Author Topic: Now here's a project for someone who likes fire and metal...  (Read 993 times)

Offline bluefoxicy

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Now here's a project for someone who likes fire and metal...
« on: January 07, 2011, 08:38:34 PM »

There's a project for someone who can pump some iron (probably cap).  A cast iron tea pot.

Of course iron has a problem with rusting, so this wouldn't work too well unless you can figure a way to enamel the inside (as my teapot and cups are), or blacken the iron in some way that prevents rusting, or maybe smelt down the iron with wood containing an extremely high phosphorus content to create a sort of rust-proof iron by generating compounds in the structure of the iron that would adhere to the surface of any developing rust and neutralize the parasitic spread of red rust compounds...

... not that anybody has that sort of technology.  Metallurgy like that is a tiny bit more advanced than current state-of-the-art, around the same level as hematite enameling (i.e. converting the surface of the iron to dense, polished Fe2O3 enameling, difficult because deep conversion is extremely difficult and the easy way to do this is by forming rust--which becomes open-cell grainy--and then heating it to 200C.  You can't melt the hematite on either, because it liquefies at 1838K whereas iron melts at 1811K; processing this would involve mixing in a little tungsten into the base iron, which melts at 3695K, which is probably outside the range of your home smelting setup and besides... then you can't form a pure hematite enameling).

But I bet any blacksmith worth his salt could make a worthwhile iron teapot anyway.

Me?  I just bought one.  They're nice.


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Re: Now here's a project for someone who likes fire and metal...
« Reply #1 on: January 07, 2011, 09:15:04 PM »
Sometimes compromise has to be made, I have a similar iron kettle which has a dragon on it (can't recall the name of the Japanese maker). I've used my tea kettle nearly every day for years with no rust issues, I keep it dry/empty after use and it does have mineral buildup.  I use to think "it's not the kettle but what you do with it" but now having bought the cast iron kettle I have changed my mind. I guess having the kettle and knowing how to use it is the best of all worlds.   cheers, j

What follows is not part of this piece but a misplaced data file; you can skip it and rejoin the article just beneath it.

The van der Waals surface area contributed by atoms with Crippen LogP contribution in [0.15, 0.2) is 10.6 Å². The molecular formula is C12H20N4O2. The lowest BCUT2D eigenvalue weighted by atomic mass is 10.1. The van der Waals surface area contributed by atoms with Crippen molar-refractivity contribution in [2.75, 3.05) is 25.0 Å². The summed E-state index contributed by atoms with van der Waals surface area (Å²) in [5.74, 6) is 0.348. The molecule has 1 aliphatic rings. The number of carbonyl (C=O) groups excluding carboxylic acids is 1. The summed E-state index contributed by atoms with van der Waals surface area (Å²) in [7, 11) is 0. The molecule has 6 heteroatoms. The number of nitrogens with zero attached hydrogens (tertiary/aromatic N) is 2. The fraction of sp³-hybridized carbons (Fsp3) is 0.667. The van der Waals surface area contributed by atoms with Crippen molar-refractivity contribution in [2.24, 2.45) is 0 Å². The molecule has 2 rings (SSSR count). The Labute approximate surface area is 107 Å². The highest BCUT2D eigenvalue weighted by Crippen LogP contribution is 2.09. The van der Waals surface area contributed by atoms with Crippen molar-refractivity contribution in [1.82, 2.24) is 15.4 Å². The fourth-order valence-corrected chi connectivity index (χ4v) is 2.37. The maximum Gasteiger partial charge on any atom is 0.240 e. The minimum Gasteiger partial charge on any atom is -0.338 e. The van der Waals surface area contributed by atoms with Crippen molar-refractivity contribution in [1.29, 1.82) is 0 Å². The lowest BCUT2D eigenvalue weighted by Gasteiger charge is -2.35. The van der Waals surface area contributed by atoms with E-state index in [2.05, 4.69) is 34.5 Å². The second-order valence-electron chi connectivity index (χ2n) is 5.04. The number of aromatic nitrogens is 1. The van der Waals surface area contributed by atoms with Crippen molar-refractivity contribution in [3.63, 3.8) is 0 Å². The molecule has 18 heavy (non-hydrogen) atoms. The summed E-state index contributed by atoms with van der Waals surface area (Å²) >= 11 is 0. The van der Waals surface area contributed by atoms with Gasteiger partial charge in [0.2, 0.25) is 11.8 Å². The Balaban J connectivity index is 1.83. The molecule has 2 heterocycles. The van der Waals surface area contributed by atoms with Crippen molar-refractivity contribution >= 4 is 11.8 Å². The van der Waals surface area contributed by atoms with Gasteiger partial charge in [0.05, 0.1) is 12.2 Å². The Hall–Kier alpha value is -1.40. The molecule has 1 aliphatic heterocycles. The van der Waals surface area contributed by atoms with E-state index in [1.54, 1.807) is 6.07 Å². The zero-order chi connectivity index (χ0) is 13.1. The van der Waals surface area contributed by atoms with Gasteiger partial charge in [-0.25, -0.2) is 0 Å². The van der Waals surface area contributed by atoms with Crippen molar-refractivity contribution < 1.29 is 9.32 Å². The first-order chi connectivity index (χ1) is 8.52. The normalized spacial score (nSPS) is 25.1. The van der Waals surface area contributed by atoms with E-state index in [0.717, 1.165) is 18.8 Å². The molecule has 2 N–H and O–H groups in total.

(edit) I should have added that I'd love to know enough to make my own, maybe that'll be my next big interest
« Last Edit: January 08, 2011, 06:23:38 PM by jaybeerman »

Offline capozzoli

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Re: Now here's a project for someone who likes fire and metal...
« Reply #2 on: January 08, 2011, 01:26:38 PM »
Exactly, you just have to take care of it. No soap ever, no salt ever, just water and keep it dry when it is empty and you will be fine. You can season them with a little veg oil too.

Not hard to make once you have a form. In other words you have to make the original in plastaline clay, but time consuming. There are several ways to approach the casting of iron. For this I would use a method called "lost wax" . Once you have a clay positive you would then basically make molds of that that can be used over and over to produce a wax positive. Once you have several wax positives you then cover them with a plaster break away mold. Once the plaster is hard you then heat the mold up and melt the wax and pour it out. Hence the name "lost wax".

With clean empty molds you just melt your iron and fill the molds.When hard break the plaster away and you have cast iron.

Easy as making tea.  ;)
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